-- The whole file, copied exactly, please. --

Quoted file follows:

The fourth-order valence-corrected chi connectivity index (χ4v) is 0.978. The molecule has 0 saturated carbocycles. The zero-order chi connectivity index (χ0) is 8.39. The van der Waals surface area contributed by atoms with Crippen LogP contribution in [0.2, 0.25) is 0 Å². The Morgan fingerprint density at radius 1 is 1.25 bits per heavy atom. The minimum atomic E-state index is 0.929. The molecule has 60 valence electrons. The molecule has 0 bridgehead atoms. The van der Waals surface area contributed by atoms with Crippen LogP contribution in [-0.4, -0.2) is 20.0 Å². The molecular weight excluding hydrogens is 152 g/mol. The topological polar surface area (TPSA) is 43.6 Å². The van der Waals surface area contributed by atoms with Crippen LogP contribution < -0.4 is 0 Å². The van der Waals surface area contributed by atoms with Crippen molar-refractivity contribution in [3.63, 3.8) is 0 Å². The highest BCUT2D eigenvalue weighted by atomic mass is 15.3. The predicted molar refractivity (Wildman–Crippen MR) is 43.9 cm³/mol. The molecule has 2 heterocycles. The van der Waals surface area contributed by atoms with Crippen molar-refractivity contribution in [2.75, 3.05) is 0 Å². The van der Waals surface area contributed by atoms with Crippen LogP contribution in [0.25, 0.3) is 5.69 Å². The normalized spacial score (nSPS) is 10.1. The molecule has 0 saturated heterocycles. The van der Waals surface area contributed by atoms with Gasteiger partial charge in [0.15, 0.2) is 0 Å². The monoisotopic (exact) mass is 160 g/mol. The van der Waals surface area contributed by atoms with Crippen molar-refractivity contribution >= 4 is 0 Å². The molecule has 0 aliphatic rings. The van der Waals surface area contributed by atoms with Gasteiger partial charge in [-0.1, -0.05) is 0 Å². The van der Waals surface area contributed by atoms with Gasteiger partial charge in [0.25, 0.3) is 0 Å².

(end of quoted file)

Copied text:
The fourth-order valence-corrected chi connectivity index (χ4v) is 0.978. The molecule has 0 saturated carbocycles. The zero-order chi connectivity index (χ0) is 8.39. The van der Waals surface area contributed by atoms with Crippen LogP contribution in [0.2, 0.25) is 0 Å². The Morgan fingerprint density at radius 1 is 1.25 bits per heavy atom. The minimum atomic E-state index is 0.929. The molecule has 60 valence electrons. The molecule has 0 bridgehead atoms. The van der Waals surface area contributed by atoms with Crippen LogP contribution in [-0.4, -0.2) is 20.0 Å². The molecular weight excluding hydrogens is 152 g/mol. The topological polar surface area (TPSA) is 43.6 Å². The van der Waals surface area contributed by atoms with Crippen LogP contribution < -0.4 is 0 Å². The van der Waals surface area contributed by atoms with Crippen molar-refractivity contribution in [3.63, 3.8) is 0 Å². The highest BCUT2D eigenvalue weighted by atomic mass is 15.3. The predicted molar refractivity (Wildman–Crippen MR) is 43.9 cm³/mol. The molecule has 2 heterocycles. The van der Waals surface area contributed by atoms with Crippen molar-refractivity contribution in [2.75, 3.05) is 0 Å². The van der Waals surface area contributed by atoms with Crippen LogP contribution in [0.25, 0.3) is 5.69 Å². The normalized spacial score (nSPS) is 10.1. The molecule has 0 saturated heterocycles. The van der Waals surface area contributed by atoms with Gasteiger partial charge in [0.15, 0.2) is 0 Å². The monoisotopic (exact) mass is 160 g/mol. The van der Waals surface area contributed by atoms with Crippen molar-refractivity contribution >= 4 is 0 Å². The molecule has 0 aliphatic rings. The van der Waals surface area contributed by atoms with Gasteiger partial charge in [-0.1, -0.05) is 0 Å². The van der Waals surface area contributed by atoms with Gasteiger partial charge in [0.25, 0.3) is 0 Å².